Saruman tries to beguile Gandalf in the Parley
Event Type: Military/Strategic
Age: 3rd Age - Ring War
Date: March 5, 3019
An event in the Parley with Saruman in Isengard; see that entry for an overview:
'I know not why I have had the patience to speak to you. For I need you not, nor your little band of gallopers... Théoden Horsemaster.... Go back to your huts!
'But you, Gandalf! For you at least I am grieved, feeling for your shame. How comes it that you can endure such company? For you are proud, Gandalf — and not without reason, having a noble mind and eyes that look both deep and far. Even now will you not listen to my counsel?'
Gandalf stirred, and looked up. 'What have you to say that you did not say at our last meeting?' he asked. 'Or, perhaps, you have things to unsay?'
Saruman paused. 'Unsay?' he mused, as if puzzled. 'Unsay? I endeavoured to advise you for your own good, but you scarcely listened. You are proud and do not love advice, having indeed a store of your own wisdom. But on that occasion you erred, I think, misconstruing my intentions wilfully. I fear that in my eagerness to persuade you, I lost patience. And indeed I regret it. For I bore you no ill-will; and even now I bear none.... How should I? Are we not both members of a high and ancient order, most excellent in Middle-earth? Our friendship would profit us both alike. Much we could still accomplish together, to heal the disorders of the world. Let us understand one another, and dismiss from thought these lesser folk! Let them wait on our decisions! For the common good I am willing to redress the past, and to receive you. Will you not consult with me? Will you not come up?'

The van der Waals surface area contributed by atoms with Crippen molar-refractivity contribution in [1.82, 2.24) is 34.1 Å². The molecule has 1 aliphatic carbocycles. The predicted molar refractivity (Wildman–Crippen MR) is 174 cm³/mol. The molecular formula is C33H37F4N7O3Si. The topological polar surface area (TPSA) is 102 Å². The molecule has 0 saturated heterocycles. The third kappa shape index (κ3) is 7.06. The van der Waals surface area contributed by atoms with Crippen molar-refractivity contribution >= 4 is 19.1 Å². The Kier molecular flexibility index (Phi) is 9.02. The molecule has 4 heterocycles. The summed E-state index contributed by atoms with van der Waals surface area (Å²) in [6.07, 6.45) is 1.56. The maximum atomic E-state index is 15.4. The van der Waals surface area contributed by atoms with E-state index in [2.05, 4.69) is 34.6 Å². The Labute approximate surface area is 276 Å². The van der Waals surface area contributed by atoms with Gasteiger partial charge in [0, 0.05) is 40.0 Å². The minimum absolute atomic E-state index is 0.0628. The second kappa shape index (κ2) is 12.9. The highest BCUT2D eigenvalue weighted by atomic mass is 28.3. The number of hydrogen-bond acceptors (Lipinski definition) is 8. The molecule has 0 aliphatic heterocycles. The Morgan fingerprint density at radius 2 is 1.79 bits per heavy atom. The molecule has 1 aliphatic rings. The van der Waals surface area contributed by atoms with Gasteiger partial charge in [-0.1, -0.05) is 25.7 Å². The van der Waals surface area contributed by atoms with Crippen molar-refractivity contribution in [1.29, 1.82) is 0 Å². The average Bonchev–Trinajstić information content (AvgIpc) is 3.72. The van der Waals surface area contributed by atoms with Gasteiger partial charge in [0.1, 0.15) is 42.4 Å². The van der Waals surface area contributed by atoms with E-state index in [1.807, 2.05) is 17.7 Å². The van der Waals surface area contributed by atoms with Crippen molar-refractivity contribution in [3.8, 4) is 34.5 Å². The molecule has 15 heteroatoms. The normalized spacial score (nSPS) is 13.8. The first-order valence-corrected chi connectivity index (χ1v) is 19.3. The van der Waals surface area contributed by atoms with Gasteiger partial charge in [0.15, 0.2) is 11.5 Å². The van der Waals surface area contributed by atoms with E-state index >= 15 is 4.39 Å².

So great was the power that Saruman exerted in this last effort that none that stood within hearing were unmoved. But now the spell was wholly different. They heard the gentle remonstrance of a kindly king with an erring but much-loved minister. But they were shut out, listening at a door to words not meant for them: ill-mannered children or stupid servants overhearing the elusive discourse of their elders, and wondering how it would affect their lot. Of loftier mould these two were made: reverend and wise. It was inevitable that they should make alliance. Gandalf would ascend into the tower, to discuss deep things beyond their comprehension in the high chambers of Orthanc. The door would be closed, and they would be left outside, dismissed to await allotted work or punishment. Even in the mind of Théoden the thought took shape, like a shadow of doubt: 'He will betray us; he will go — we shall be lost.'
Then Gandalf laughed. The fantasy vanished like a puff of smoke.
'Saruman, Saruman!' said Gandalf still laughing. 'Saruman, you missed your path in life. You should have been the king's jester and earned your bread, and stripes too, by mimicking his counsellors. Ah me!' he paused, getting the better of his mirth. 'Understand one another? I fear I am beyond your comprehension. But you, Saruman, I understand now too well. I keep a clearer memory of your arguments, and deeds, than you suppose. When last I visited you, you were the jailor of Mordor, and there I was to be sent. Nay, the guest who has escaped from the roof, will think twice before he comes back in by the door. Nay, I do not think I will come up.'
The Two Towers, LoTR Book 3, Ch 10, The Voice of Saruman
Elena Tiriel 18May05